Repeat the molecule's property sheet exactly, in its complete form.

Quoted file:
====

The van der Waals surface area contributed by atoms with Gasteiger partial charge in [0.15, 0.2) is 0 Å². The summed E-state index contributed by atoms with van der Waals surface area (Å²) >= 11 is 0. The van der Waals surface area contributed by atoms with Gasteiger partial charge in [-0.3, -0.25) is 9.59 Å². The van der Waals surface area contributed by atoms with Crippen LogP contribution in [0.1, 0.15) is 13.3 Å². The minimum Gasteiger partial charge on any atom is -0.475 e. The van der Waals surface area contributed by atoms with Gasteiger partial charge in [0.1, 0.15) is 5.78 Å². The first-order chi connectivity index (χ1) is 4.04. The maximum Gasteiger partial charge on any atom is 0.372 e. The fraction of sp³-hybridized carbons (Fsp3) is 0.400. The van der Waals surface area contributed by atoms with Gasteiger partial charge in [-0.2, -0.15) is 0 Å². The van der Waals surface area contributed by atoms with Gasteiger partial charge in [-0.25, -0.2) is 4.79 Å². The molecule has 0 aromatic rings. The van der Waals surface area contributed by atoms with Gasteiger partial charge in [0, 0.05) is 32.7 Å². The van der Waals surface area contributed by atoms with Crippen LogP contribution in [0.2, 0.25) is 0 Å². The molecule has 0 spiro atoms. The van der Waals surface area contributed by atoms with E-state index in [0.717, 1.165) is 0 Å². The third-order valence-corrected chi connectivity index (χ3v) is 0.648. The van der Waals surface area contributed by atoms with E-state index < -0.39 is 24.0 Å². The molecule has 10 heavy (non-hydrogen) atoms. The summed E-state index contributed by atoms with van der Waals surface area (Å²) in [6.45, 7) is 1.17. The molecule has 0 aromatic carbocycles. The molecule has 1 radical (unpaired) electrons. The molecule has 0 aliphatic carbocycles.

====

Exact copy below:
The van der Waals surface area contributed by atoms with Gasteiger partial charge in [0.15, 0.2) is 0 Å². The summed E-state index contributed by atoms with van der Waals surface area (Å²) >= 11 is 0. The van der Waals surface area contributed by atoms with Gasteiger partial charge in [-0.3, -0.25) is 9.59 Å². The van der Waals surface area contributed by atoms with Crippen LogP contribution in [0.1, 0.15) is 13.3 Å². The minimum Gasteiger partial charge on any atom is -0.475 e. The van der Waals surface area contributed by atoms with Gasteiger partial charge in [0.1, 0.15) is 5.78 Å². The first-order chi connectivity index (χ1) is 4.04. The maximum Gasteiger partial charge on any atom is 0.372 e. The fraction of sp³-hybridized carbons (Fsp3) is 0.400. The van der Waals surface area contributed by atoms with Gasteiger partial charge in [-0.2, -0.15) is 0 Å². The van der Waals surface area contributed by atoms with Gasteiger partial charge in [-0.25, -0.2) is 4.79 Å². The molecule has 0 aromatic rings. The van der Waals surface area contributed by atoms with Gasteiger partial charge in [0, 0.05) is 32.7 Å². The van der Waals surface area contributed by atoms with Crippen LogP contribution in [0.2, 0.25) is 0 Å². The molecule has 0 spiro atoms. The van der Waals surface area contributed by atoms with E-state index in [0.717, 1.165) is 0 Å². The third-order valence-corrected chi connectivity index (χ3v) is 0.648. The van der Waals surface area contributed by atoms with E-state index < -0.39 is 24.0 Å². The molecule has 10 heavy (non-hydrogen) atoms. The summed E-state index contributed by atoms with van der Waals surface area (Å²) in [6.45, 7) is 1.17. The molecule has 0 aromatic carbocycles. The molecule has 1 radical (unpaired) electrons. The molecule has 0 aliphatic carbocycles.